Throughout its first year, the Outdoor Nature Lab has played host to a variety of engaging activities. Visitors have explored everything the outdoor exhibition has to offer at their own pace using our Self-guided Scavenger Hunt. Making observations about flora and fauna is an important part of exploring nature. To hone those observational skills, young scientists created nature journals with drawings and notes about lizards, butterflies, flowers, and more. Binoculars, spotting scopes, and magnifying glasses have been a particular favorite for our visitors, allowing them to experience nature up close and personal.

These enthralling activities wouldn’t have been possible without our talented team of student staff and volunteers. On any given day you can find several facilitators answering questions, showing guests how to use binoculars and other tools, and engaging young scientists’ curiosity. Outdoor Nature Lab staff have expressed they enjoy the opportunity to engage in open-ended exploration and conversation with our visitors and share their passion for the outdoors.

“The main thing we’ve learned in the past year is there isn’t any one correct way to engage with nature and to develop a relationship with the outdoors,” said Chris Ziska. “Our guests bring a variety of different backgrounds when they visit the Outdoor Nature Lab. The way our activities are structured allows us to pivot and introduce new ideas and concepts depending on the guests’ level of experience with nature.”

Looking forward, Chris and his team are taking what they’ve learned in the Outdoor Nature Lab’s first year and developing new activities and experiences for visitors to engage with nature. This summer, they piloted a new Nature Photography activity that encourages nature explorers to search for and photograph particular flora and fauna, then share and discuss their images with our facilitators. The team is developing a guide for identifying our array of native plants to complement an existing bird identification guide. There have also been discussions around bringing Outdoor Nature Lab-inspired programs to schools and community centers in collaboration with The Lawrence On-The-Go team.

In addition to new facilitated activities, there are plans to enhance the space itself and offer visitors a chance to explore nature through a different cultural lens. The Lawrence is partnering with mak-’amham/Cafe Ohlone, an Ohlone cultural organization, on several projects to incorporate indigenous perspectives into the exhibition. New signage will be installed discussing how various plants are used in Ohlone traditions and how to pronounce the names of native flora in the indigenous language Chochenyo. Earlier this year, we announced a new grant-funded project to co-develop an augmented reality exhibit with Ohlone youth, exploring indigenous science and the continuity, richness, and relevance of Ohlone knowledge. Stay tuned for more details about these and other future projects.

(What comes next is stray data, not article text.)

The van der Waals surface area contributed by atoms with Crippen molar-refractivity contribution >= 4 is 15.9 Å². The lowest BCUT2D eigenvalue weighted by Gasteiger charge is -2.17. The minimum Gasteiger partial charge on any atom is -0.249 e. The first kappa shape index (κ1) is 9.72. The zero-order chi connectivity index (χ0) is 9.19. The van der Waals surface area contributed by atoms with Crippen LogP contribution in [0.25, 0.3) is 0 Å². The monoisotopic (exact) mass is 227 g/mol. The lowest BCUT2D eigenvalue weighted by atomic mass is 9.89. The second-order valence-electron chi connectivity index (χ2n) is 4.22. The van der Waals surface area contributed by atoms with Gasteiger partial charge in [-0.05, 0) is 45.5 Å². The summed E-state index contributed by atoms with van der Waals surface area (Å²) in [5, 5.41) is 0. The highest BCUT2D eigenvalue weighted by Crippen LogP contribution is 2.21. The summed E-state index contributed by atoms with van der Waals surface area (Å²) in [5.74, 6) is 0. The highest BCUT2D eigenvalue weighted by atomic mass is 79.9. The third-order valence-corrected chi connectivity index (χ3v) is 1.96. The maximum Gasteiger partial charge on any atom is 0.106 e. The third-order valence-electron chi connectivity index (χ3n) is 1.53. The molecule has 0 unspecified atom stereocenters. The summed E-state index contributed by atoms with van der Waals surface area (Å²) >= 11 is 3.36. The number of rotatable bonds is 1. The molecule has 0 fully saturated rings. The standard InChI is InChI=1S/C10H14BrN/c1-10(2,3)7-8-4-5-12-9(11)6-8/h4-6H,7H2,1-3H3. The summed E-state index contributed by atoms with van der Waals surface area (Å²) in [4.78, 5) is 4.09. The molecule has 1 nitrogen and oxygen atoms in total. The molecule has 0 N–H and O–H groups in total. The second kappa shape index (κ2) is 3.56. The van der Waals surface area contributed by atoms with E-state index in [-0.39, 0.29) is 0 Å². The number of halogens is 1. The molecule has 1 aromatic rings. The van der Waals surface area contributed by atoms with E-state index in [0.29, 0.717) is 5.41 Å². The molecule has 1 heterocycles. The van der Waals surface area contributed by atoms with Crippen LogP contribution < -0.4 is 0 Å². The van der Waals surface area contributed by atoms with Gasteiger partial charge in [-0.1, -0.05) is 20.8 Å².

“It has been our privilege to share and develop these new experiences with our visitors,” said Rena Dorph. “We look forward to many more years of exploration, investigation, discovery, and play in The Robert and Elizabeth Karplus Outdoor Nature Lab!”

We’ve been thrilled to share this unique journey of discovery and outdoor learning with our members and visitors. The experience of exploring nature in our backyard has only gotten better throughout this first year, and will continue to improve as we hone our program and enhance the exhibit space through new projects and partnerships. We can’t wait to see what happens next as we watch our garden continue to grow together. You can make a donation to support and maintain the Outdoor Nature Lab for all future scientists.